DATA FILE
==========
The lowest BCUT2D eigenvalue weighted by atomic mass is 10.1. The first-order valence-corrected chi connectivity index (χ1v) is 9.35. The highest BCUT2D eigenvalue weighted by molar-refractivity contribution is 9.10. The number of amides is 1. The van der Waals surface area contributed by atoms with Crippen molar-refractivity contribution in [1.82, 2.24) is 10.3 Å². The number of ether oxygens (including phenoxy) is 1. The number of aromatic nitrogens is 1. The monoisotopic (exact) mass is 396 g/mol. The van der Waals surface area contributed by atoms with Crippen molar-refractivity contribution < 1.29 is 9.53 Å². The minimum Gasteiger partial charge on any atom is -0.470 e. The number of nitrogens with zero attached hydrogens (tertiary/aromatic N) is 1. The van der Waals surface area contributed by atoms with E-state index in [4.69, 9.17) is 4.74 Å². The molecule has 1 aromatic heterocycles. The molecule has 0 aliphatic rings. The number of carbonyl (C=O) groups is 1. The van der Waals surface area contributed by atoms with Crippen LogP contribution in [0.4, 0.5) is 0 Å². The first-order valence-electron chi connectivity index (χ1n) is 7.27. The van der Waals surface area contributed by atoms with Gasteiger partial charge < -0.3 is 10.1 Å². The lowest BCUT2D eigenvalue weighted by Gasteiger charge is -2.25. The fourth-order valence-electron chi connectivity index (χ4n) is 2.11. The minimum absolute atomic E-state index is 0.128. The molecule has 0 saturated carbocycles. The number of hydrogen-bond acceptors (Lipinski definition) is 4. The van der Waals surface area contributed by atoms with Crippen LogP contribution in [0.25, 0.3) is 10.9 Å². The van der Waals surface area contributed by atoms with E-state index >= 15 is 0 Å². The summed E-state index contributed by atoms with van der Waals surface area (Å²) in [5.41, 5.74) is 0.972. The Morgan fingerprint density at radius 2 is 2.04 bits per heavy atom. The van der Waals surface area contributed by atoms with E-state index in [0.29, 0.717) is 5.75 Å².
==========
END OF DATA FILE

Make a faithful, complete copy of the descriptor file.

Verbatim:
The lowest BCUT2D eigenvalue weighted by atomic mass is 10.1. The first-order valence-corrected chi connectivity index (χ1v) is 9.35. The highest BCUT2D eigenvalue weighted by molar-refractivity contribution is 9.10. The number of amides is 1. The van der Waals surface area contributed by atoms with Crippen molar-refractivity contribution in [1.82, 2.24) is 10.3 Å². The number of ether oxygens (including phenoxy) is 1. The number of aromatic nitrogens is 1. The monoisotopic (exact) mass is 396 g/mol. The van der Waals surface area contributed by atoms with Crippen molar-refractivity contribution < 1.29 is 9.53 Å². The minimum Gasteiger partial charge on any atom is -0.470 e. The number of nitrogens with zero attached hydrogens (tertiary/aromatic N) is 1. The van der Waals surface area contributed by atoms with E-state index in [4.69, 9.17) is 4.74 Å². The molecule has 1 aromatic heterocycles. The molecule has 0 aliphatic rings. The number of carbonyl (C=O) groups is 1. The van der Waals surface area contributed by atoms with Crippen LogP contribution in [0.4, 0.5) is 0 Å². The first-order valence-electron chi connectivity index (χ1n) is 7.27. The van der Waals surface area contributed by atoms with Gasteiger partial charge < -0.3 is 10.1 Å². The lowest BCUT2D eigenvalue weighted by Gasteiger charge is -2.25. The fourth-order valence-electron chi connectivity index (χ4n) is 2.11. The minimum absolute atomic E-state index is 0.128. The molecule has 0 saturated carbocycles. The number of hydrogen-bond acceptors (Lipinski definition) is 4. The van der Waals surface area contributed by atoms with Crippen LogP contribution in [0.25, 0.3) is 10.9 Å². The van der Waals surface area contributed by atoms with E-state index >= 15 is 0 Å². The summed E-state index contributed by atoms with van der Waals surface area (Å²) in [5.41, 5.74) is 0.972. The Morgan fingerprint density at radius 2 is 2.04 bits per heavy atom. The van der Waals surface area contributed by atoms with E-state index in [0.29, 0.717) is 5.75 Å².